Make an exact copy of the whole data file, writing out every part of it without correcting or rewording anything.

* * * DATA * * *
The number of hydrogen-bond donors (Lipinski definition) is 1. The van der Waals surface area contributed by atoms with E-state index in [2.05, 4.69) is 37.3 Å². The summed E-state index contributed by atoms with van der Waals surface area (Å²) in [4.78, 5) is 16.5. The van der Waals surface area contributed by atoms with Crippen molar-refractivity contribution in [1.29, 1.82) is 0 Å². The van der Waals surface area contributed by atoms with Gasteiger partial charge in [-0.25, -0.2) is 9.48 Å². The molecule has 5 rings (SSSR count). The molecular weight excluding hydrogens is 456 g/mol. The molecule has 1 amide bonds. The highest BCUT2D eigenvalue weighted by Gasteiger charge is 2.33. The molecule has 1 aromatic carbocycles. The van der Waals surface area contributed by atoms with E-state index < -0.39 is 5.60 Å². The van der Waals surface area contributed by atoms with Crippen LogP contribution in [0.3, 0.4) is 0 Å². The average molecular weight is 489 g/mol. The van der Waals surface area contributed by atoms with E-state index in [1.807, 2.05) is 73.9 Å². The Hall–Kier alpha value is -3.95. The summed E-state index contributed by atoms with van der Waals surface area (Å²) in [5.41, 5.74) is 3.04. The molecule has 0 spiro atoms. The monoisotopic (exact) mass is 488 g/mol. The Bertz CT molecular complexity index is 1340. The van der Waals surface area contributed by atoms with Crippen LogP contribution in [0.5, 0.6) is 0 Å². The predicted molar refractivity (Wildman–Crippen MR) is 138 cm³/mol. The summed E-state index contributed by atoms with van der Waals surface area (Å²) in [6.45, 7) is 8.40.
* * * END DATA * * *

The number of hydrogen-bond donors (Lipinski definition) is 1. The van der Waals surface area contributed by atoms with E-state index in [2.05, 4.69) is 37.3 Å². The summed E-state index contributed by atoms with van der Waals surface area (Å²) in [4.78, 5) is 16.5. The van der Waals surface area contributed by atoms with Crippen molar-refractivity contribution in [1.29, 1.82) is 0 Å². The van der Waals surface area contributed by atoms with Gasteiger partial charge in [-0.25, -0.2) is 9.48 Å². The molecule has 5 rings (SSSR count). The molecular weight excluding hydrogens is 456 g/mol. The molecule has 1 amide bonds. The highest BCUT2D eigenvalue weighted by Gasteiger charge is 2.33. The molecule has 1 aromatic carbocycles. The van der Waals surface area contributed by atoms with E-state index < -0.39 is 5.60 Å². The van der Waals surface area contributed by atoms with Crippen LogP contribution in [0.3, 0.4) is 0 Å². The average molecular weight is 489 g/mol. The van der Waals surface area contributed by atoms with E-state index in [1.807, 2.05) is 73.9 Å². The Hall–Kier alpha value is -3.95. The summed E-state index contributed by atoms with van der Waals surface area (Å²) in [5.41, 5.74) is 3.04. The molecule has 0 spiro atoms. The monoisotopic (exact) mass is 488 g/mol. The Bertz CT molecular complexity index is 1340. The van der Waals surface area contributed by atoms with Crippen LogP contribution in [0.5, 0.6) is 0 Å². The predicted molar refractivity (Wildman–Crippen MR) is 138 cm³/mol. The summed E-state index contributed by atoms with van der Waals surface area (Å²) in [6.45, 7) is 8.40.